IMO
    ===

  2. I wonder if the Move To Macau is simply a Trial Balloon.

    When gold was found in the Yukon hordes headed to the goldfields with picks and shovels but the sensible few headed to Seattle and outfitted the miners with equipment. Right now, Macau is the new Yukon. So it makes sense to go cater to those who are chasing the Motherlode. It doesn’t mean he can’t move the headquarters back to Vegas again!

    Some American manufacturers set up in Mexico because of low wage rates and then encountered “manana”. Some American manufacturers set up in China because of almost non-existent wage rates and then encountered Chinese Civil Servants and their whimsical taxation.

    It may well be that America will rebound and Vegas will again be the “in” spot to be.

  3. Part of it (to me) seems like Wynn’s just “marking out” to Macau. Telling them nice things they want to hear. Realistically speaking, Wynn travels all over the world on a regular basis and has no trouble running the operation. So it really does not matter where he’s at. From what I understand, Gary Loveman lives in Boston.

    Actually moving the corporate headquarters would not move that many jobs. But it would be a blow to Las Vegas’ pecking order as the gaming capital of the world.

    No question certain bloggers have let their opposition to Wynn’s political views creep into their posts. But then they may just be reflecting their audience.

  4. Since the majority of Mr. Wynn’s revenue is in Macau its his decision where he wants to keep his corporate headquarters. I hope he stays in Las Vegas but if he wants to leave well leave then.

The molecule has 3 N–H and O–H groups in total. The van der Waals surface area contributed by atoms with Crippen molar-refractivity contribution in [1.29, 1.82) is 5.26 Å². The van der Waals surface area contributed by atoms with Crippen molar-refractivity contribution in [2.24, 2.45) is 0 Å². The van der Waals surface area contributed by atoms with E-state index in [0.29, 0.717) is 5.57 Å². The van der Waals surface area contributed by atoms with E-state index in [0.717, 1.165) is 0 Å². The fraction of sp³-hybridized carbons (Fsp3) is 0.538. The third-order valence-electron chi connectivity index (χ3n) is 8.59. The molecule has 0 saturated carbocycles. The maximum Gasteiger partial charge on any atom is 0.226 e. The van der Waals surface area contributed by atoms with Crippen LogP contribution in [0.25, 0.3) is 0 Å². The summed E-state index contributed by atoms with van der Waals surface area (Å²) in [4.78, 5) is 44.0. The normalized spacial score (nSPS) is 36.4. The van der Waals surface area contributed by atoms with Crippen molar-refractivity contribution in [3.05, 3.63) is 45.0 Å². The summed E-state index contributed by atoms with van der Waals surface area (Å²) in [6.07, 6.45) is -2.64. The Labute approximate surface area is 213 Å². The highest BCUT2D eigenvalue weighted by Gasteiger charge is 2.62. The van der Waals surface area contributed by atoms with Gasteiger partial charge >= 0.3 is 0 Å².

The casinos and construction companies (home builders) have made millions, millions, millions, and millions of dollars until the middle of 2008 when the economy hit the skids and since then Las Vegas has suffered. The economy is starting to get better so hopefully that will carry over to Las Vegas also.

  5. Pingback: Vegas Gang Special WYNN Episiode

  6. I think you made a good point about Wynn adapting to changing business conditions- his ability to do this, along with his general brilliance, has been what’s kept him on top. Great insight.

  7. Guys! He’s NOT moving to Macau! He’s from Vegas. He LOVES Vegas. He may open a corporate office for his Chinese company, but he’ll never leave Vegas. He’s using this as an excuse to bash the Obama administration.

    Yes, he’s going to spend more time in Macau on the design of his ultimate Asian casino. He’ll also spend more time on his boat (although probably NOT with Andrea! LOL). But he’ll never leave Vegas….

  8. Two quick thoughts:

    1. Paolo Mello is the only person yet to have figured out how to place a really cool icon onto this blog-site.

    2. I wonder if Wynn’s comment about life in Macau “not being tricky” referred to the game of romance. Not that it’s any of MY business. Still he DID use a strange word and he can’t blame me for wondering what he was trying to say. Maybe he meant Obama was “tricky”? Who knows. Surely not me.